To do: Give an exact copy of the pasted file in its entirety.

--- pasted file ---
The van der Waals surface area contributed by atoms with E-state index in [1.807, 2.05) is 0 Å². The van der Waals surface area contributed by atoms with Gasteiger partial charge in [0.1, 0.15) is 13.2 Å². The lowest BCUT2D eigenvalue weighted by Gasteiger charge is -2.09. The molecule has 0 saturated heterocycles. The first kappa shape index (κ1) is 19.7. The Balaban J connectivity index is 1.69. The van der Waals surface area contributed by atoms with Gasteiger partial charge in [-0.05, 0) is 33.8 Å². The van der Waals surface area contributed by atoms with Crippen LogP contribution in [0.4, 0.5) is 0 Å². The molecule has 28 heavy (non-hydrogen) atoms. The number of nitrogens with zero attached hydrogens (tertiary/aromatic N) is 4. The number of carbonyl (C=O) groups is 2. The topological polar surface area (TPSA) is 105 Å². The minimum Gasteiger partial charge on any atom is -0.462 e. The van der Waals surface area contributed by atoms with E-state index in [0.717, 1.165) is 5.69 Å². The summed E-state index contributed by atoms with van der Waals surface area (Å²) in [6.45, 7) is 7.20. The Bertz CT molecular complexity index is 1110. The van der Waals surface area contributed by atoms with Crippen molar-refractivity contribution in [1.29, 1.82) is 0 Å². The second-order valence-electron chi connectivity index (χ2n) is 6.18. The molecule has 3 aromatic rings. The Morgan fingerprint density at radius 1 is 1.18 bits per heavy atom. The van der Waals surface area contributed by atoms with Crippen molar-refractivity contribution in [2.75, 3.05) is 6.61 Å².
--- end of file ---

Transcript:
The van der Waals surface area contributed by atoms with E-state index in [1.807, 2.05) is 0 Å². The van der Waals surface area contributed by atoms with Gasteiger partial charge in [0.1, 0.15) is 13.2 Å². The lowest BCUT2D eigenvalue weighted by Gasteiger charge is -2.09. The molecule has 0 saturated heterocycles. The first kappa shape index (κ1) is 19.7. The Balaban J connectivity index is 1.69. The van der Waals surface area contributed by atoms with Gasteiger partial charge in [-0.05, 0) is 33.8 Å². The van der Waals surface area contributed by atoms with Crippen LogP contribution in [0.4, 0.5) is 0 Å². The molecule has 28 heavy (non-hydrogen) atoms. The number of nitrogens with zero attached hydrogens (tertiary/aromatic N) is 4. The number of carbonyl (C=O) groups is 2. The topological polar surface area (TPSA) is 105 Å². The minimum Gasteiger partial charge on any atom is -0.462 e. The van der Waals surface area contributed by atoms with E-state index in [0.717, 1.165) is 5.69 Å². The summed E-state index contributed by atoms with van der Waals surface area (Å²) in [6.45, 7) is 7.20. The Bertz CT molecular complexity index is 1110. The van der Waals surface area contributed by atoms with Crippen molar-refractivity contribution in [1.29, 1.82) is 0 Å². The second-order valence-electron chi connectivity index (χ2n) is 6.18. The molecule has 3 aromatic rings. The Morgan fingerprint density at radius 1 is 1.18 bits per heavy atom. The van der Waals surface area contributed by atoms with Crippen molar-refractivity contribution in [2.75, 3.05) is 6.61 Å².